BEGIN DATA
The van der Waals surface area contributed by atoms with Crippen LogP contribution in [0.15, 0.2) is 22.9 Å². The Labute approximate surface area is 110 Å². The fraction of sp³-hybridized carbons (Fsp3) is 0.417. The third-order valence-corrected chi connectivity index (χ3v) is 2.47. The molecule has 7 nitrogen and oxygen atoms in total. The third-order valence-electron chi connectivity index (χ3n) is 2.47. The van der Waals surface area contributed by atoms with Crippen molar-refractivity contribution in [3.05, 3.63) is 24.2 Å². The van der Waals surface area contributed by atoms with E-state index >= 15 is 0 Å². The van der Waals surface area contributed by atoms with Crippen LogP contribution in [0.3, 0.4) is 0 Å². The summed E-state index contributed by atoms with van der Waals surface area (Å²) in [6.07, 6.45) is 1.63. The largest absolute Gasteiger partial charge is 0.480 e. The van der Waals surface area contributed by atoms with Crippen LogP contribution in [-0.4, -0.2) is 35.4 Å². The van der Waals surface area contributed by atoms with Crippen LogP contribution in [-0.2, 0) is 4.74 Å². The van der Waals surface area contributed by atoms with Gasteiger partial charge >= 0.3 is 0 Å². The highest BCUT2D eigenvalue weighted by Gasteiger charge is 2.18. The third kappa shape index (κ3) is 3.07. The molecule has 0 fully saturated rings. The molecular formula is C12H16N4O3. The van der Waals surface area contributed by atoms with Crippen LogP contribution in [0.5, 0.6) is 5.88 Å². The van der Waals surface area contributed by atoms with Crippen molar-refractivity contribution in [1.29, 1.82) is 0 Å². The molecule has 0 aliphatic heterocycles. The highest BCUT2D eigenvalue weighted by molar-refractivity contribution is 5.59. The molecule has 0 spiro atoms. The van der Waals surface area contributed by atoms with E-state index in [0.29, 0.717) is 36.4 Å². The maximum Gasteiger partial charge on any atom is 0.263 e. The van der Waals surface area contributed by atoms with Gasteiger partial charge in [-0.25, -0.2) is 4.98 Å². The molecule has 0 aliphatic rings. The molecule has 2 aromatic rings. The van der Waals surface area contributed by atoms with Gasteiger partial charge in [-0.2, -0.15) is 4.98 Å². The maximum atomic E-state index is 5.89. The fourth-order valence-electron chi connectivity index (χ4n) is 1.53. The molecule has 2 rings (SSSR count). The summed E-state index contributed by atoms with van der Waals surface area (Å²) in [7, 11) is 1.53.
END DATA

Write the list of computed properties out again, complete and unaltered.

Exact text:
The van der Waals surface area contributed by atoms with Crippen LogP contribution in [0.15, 0.2) is 22.9 Å². The Labute approximate surface area is 110 Å². The fraction of sp³-hybridized carbons (Fsp3) is 0.417. The third-order valence-corrected chi connectivity index (χ3v) is 2.47. The molecule has 7 nitrogen and oxygen atoms in total. The third-order valence-electron chi connectivity index (χ3n) is 2.47. The van der Waals surface area contributed by atoms with Crippen molar-refractivity contribution in [3.05, 3.63) is 24.2 Å². The van der Waals surface area contributed by atoms with E-state index >= 15 is 0 Å². The van der Waals surface area contributed by atoms with Crippen LogP contribution in [0.3, 0.4) is 0 Å². The summed E-state index contributed by atoms with van der Waals surface area (Å²) in [6.07, 6.45) is 1.63. The largest absolute Gasteiger partial charge is 0.480 e. The van der Waals surface area contributed by atoms with Crippen LogP contribution in [-0.4, -0.2) is 35.4 Å². The van der Waals surface area contributed by atoms with Crippen LogP contribution in [-0.2, 0) is 4.74 Å². The van der Waals surface area contributed by atoms with Gasteiger partial charge >= 0.3 is 0 Å². The highest BCUT2D eigenvalue weighted by Gasteiger charge is 2.18. The third kappa shape index (κ3) is 3.07. The molecule has 0 fully saturated rings. The molecular formula is C12H16N4O3. The van der Waals surface area contributed by atoms with Crippen LogP contribution in [0.5, 0.6) is 5.88 Å². The van der Waals surface area contributed by atoms with Crippen molar-refractivity contribution in [1.29, 1.82) is 0 Å². The molecule has 0 aliphatic heterocycles. The highest BCUT2D eigenvalue weighted by molar-refractivity contribution is 5.59. The molecule has 0 spiro atoms. The van der Waals surface area contributed by atoms with E-state index in [0.29, 0.717) is 36.4 Å². The maximum Gasteiger partial charge on any atom is 0.263 e. The van der Waals surface area contributed by atoms with Gasteiger partial charge in [-0.25, -0.2) is 4.98 Å². The molecule has 0 aliphatic rings. The molecule has 2 aromatic rings. The van der Waals surface area contributed by atoms with Gasteiger partial charge in [-0.2, -0.15) is 4.98 Å². The maximum atomic E-state index is 5.89. The fourth-order valence-electron chi connectivity index (χ4n) is 1.53. The molecule has 2 rings (SSSR count). The summed E-state index contributed by atoms with van der Waals surface area (Å²) in [7, 11) is 1.53.